Meanwhile, events in other parts of Europe, esp. Russia, began a process which would lead to another gripping story in women's history.
Atkinson, Diane, The Purple White and Green (Museum of London, 1992)
Rosen, Andrew, Rise Up Women! (Routledge & Kegan Paul, 1974)
Tickner, Lisa, The Spectacle of Women (Chatto & Windus, 1987)
Heroines: Getting the Vote
The Emergence of Women, and Their Heroism,
as a Decisive Factor in 20th Century History
Medals for Valour for Hunger Strikers, for Votes for Women, pre-WWI England; some of these women were subjected to being fed by force, a very painful and dangerous ordeal, bringing death to a few.
WWI medals awarded to Nellie Hozier ROMILLY, sister in law of Winston Churchill. She volunteered to serve as a nurse on the Western Front in 1914, but was captured by the Germans, and while in captivity earned a reputation for pluck by such deeds as scribbling on a wall the following jingle:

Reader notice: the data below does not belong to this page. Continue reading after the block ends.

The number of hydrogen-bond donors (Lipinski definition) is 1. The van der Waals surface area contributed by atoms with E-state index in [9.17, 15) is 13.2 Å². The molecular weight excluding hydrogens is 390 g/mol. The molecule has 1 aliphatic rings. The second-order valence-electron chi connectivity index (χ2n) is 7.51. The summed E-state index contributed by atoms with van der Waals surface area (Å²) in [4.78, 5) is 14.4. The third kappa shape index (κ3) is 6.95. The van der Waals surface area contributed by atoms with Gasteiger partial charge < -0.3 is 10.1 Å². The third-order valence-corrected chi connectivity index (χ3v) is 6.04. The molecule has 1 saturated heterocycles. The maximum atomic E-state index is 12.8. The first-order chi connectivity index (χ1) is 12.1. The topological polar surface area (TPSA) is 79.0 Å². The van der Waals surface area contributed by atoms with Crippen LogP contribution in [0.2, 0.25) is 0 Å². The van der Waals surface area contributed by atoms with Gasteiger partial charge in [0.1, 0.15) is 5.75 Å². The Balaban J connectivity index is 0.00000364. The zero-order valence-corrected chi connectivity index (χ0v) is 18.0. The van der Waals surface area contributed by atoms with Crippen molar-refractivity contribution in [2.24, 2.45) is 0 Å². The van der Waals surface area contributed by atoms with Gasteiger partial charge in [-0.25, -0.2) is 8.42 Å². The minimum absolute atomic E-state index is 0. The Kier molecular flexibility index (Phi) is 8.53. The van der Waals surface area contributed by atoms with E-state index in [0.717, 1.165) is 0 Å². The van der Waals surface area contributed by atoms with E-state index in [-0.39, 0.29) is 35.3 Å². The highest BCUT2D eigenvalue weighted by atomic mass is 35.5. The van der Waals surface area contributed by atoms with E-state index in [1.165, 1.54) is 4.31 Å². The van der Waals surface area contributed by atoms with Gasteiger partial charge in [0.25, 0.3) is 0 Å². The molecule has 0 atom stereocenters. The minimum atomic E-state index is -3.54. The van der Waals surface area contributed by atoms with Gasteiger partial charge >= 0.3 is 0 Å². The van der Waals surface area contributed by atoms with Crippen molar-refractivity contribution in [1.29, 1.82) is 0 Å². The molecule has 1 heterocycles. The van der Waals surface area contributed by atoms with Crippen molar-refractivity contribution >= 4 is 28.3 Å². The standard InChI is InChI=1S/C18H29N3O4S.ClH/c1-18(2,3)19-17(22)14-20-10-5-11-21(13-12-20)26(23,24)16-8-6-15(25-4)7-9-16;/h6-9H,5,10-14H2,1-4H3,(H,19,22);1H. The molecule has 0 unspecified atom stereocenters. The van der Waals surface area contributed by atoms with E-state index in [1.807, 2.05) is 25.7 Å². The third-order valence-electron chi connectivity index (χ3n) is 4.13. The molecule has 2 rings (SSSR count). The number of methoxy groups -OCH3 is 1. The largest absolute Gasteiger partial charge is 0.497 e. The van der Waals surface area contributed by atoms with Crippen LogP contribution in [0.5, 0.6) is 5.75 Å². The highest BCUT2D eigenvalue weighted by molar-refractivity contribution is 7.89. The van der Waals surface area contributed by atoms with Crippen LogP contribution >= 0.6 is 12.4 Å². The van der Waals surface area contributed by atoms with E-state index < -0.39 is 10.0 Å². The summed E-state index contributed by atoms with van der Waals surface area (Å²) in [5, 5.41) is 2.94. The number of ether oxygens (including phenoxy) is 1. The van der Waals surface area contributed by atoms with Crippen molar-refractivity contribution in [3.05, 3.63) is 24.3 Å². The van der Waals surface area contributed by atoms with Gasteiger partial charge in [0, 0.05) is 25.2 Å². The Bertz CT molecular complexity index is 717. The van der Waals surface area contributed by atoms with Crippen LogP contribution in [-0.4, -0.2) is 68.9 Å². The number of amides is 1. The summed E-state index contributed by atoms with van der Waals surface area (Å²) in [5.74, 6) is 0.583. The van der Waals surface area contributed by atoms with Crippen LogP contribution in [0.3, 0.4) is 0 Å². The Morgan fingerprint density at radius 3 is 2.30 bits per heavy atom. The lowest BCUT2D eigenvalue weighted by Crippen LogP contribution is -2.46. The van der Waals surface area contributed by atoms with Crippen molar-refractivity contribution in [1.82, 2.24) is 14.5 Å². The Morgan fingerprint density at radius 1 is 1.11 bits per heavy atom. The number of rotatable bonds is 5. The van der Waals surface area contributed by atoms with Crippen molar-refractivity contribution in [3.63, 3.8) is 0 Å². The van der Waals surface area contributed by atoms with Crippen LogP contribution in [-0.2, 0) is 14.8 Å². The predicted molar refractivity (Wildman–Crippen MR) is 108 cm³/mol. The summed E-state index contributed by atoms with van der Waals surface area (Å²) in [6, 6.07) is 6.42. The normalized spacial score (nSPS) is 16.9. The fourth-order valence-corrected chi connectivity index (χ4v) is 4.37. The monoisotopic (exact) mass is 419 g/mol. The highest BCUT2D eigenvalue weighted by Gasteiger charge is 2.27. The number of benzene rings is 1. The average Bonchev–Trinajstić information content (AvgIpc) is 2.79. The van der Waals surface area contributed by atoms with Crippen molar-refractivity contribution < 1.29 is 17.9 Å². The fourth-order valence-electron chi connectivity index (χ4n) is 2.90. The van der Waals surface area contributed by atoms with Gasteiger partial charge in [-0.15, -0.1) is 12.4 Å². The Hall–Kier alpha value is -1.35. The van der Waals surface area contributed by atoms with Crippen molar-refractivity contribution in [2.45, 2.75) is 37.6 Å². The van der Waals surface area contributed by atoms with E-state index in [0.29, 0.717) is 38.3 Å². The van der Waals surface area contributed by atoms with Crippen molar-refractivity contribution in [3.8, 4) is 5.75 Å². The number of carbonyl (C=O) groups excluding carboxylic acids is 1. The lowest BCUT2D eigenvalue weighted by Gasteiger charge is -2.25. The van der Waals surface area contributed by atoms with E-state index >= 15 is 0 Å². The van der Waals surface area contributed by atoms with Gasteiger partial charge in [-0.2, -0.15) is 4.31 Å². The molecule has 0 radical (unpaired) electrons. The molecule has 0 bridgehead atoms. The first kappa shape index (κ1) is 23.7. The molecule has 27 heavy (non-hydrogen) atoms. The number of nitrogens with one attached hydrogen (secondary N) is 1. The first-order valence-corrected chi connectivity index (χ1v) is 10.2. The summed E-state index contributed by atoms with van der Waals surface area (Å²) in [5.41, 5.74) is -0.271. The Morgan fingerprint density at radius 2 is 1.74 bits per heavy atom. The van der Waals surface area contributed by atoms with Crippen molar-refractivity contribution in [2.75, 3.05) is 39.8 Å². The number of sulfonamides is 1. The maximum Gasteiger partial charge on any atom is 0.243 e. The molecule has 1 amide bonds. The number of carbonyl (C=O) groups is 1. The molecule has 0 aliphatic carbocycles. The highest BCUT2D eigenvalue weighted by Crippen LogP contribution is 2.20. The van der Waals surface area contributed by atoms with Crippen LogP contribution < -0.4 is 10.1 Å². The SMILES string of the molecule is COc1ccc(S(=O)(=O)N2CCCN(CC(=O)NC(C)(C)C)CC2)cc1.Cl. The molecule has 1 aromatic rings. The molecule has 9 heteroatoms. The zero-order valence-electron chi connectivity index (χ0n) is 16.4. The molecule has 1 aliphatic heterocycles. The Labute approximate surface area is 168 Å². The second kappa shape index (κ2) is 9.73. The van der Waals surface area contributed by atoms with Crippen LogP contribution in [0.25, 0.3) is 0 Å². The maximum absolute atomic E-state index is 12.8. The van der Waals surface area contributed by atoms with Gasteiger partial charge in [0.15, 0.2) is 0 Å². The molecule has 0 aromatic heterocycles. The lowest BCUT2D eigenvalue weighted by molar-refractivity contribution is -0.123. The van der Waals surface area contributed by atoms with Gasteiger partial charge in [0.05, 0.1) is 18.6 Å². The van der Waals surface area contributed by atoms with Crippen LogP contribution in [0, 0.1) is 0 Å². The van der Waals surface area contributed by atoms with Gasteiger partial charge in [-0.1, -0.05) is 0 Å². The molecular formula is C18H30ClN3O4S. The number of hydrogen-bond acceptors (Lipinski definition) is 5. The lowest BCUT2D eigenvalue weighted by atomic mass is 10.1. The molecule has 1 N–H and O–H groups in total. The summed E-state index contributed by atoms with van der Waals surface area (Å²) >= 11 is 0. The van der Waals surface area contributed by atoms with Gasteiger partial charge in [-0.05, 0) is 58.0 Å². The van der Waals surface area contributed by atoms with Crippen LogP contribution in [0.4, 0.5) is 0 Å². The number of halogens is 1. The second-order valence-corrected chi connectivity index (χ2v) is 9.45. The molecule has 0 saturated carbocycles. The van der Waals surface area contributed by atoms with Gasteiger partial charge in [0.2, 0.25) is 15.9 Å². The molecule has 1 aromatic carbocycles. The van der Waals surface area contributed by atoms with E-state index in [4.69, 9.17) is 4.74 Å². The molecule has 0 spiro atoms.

Our good King George
is greater and wiser
than all other monarchs
including Der Kaiser
The Germans decided that this hot potato was too much for them, so they shipped her back to her brother in law, probably fearing his powerful role in the Brit. government and its possible effect on subsequent negotiations for a compromise peace. Members of the family suspected that she became pregnant by Churchill; in any case, her sons Esmond and Giles became interesting persons in their own right. Among books incl. is Rebel: A Short Life of Esmond Romilly
World Championship medals, sash etc., and Soviet parachuting competition achievement certificates, to Larissa KORICHEVA, 1982 World Champion skydiver, International Master of Sport
Heroines : Saving the World